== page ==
Protection and ownership
By Certass chair Jon Vanstone.
The public perception of our industry is one of my real bugbears. Despite our ever-increasing professionalism, fantastic energy efficient, and secure products – and the vast majority of our installation companies doing a great job of fitting products in line with regulations and offering good customer service – there are still complaints and issues which reach government level and continue to give us a bad name.
Failure rates in glazing are higher than they should be, and there is yet to be an impartial report on this to determine the exact level and market breakdown. A sizeable portion of failures come from larger companies that adopt rapid-fit models and rectify mistakes later; when complaints are made as opposed to ensuring the job is done right first time. This activity, especially during times of poorer products being delivered to site such as composite doors, pushes complaints to higher levels of government, enforcing our already poor reputation.
This is then further affected by general builders who deem it easy to fit windows, and some handymen who will give any job a go. So, how do we counteract this?
I suppose one question is: should manufacturers sell good window products to companies that install them badly? If it was a case of fabricators having to sticker or stamp all frames with their contact details for complaints, would they take more care in who they sell to? This would be more like boilers and washing machines where the consumer often phones the manufacturer over the person who installed it.
A related question to installers: do you make more profit selling the cheapest windows, or does it eat into your profits in terms of the time and hassle that you have to spend on aftercare when windows are faulty, glass units are scratched, or composite doors are bowed?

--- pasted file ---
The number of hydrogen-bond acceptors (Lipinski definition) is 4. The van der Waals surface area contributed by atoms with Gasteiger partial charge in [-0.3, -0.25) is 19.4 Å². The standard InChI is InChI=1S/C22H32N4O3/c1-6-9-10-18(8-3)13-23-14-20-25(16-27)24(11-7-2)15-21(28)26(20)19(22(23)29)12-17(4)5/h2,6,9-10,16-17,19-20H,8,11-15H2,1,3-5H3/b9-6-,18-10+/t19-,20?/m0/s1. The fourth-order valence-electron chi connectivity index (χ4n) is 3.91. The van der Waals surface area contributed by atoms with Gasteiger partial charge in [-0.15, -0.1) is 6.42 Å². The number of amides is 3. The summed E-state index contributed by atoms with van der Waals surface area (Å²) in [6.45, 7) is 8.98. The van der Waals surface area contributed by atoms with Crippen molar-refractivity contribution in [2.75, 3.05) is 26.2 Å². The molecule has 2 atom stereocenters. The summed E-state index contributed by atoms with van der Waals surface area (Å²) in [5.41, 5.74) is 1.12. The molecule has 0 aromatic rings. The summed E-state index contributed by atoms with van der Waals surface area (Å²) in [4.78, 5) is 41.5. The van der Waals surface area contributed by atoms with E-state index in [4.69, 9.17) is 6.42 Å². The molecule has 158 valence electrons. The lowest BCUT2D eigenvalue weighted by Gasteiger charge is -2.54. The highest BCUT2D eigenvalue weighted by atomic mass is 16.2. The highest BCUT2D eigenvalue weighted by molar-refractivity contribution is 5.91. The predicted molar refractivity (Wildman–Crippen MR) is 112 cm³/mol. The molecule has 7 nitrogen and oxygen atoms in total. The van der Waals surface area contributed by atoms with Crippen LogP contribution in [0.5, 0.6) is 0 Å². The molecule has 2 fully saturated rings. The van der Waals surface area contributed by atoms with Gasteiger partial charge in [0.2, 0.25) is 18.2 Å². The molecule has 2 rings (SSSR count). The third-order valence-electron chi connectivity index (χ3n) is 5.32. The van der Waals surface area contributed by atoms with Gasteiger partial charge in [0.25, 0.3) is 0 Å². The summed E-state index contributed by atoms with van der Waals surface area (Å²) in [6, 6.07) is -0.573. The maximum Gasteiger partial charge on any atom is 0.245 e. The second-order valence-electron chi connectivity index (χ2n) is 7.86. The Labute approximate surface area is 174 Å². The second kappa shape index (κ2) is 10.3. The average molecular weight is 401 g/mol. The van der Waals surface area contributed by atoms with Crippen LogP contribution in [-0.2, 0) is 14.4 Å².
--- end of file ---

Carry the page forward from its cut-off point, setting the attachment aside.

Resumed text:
The government is very focused on the whole construction industry taking a right-first-time approach, which is why such bodies as the Interim Industry Competence Committee were established to assist the Building Safety Regulator.
However, given the current disparities in standards throughout construction sectors there is a considerable interest in ensuring proper consumer protection. Particularly while you cannot have cross-industry confidence in the standard of the work being undertaken.
Insurance-backed guarantees on the whole are a good product, but they only ever cover the installer’s existing guarantee, so if that doesn’t offer sufficient cover, the IBG won’t either. It’s a good idea to talk to your IBG provider about how they can support you with your written guarantee, most will offer a review for free to help you offer the best cover for your customers.
As a sector, we do need to look at how we can expand our guarantees too, so they give real value to consumers. For example, some providers don’t allow the guarantee to freely transfer to a new homeowner, when in fact, it makes much more sense for the IBG to stay with the property and the products it covers. If it is void once the product-purchasing homeowner moves out, it’s a bit of a waste of time as all it does is give false confidence.
Why should it be any different than, say, the plumbing and heating sector? The guarantee is given to the property and for the work undertaken without an attempt to remove cover or sell the same policy again for a higher price to a new owner on the basis of admin charges, which need not apply if the cover is to the property itself.
It’s about bringing the full supply chain to work together to offer better protection for the consumer. In an ideal world, the installer will only sell products from manufacturers who have high standards on their product quality, rather than finding the cheapest window on the market. Manufacturers would be selective about who they sell to so they can offer better support if product failures occur, and the systems companies, hardware suppliers and IGU manufacturers could combine to help cut out the cowboys and deliver a better perception of our industry for end users.
Manufacturers need to take ownership for their products, just as installers should own the work that they undertake. We need to get this market firing on a right-first-time footing using good products installed by certified competent installers.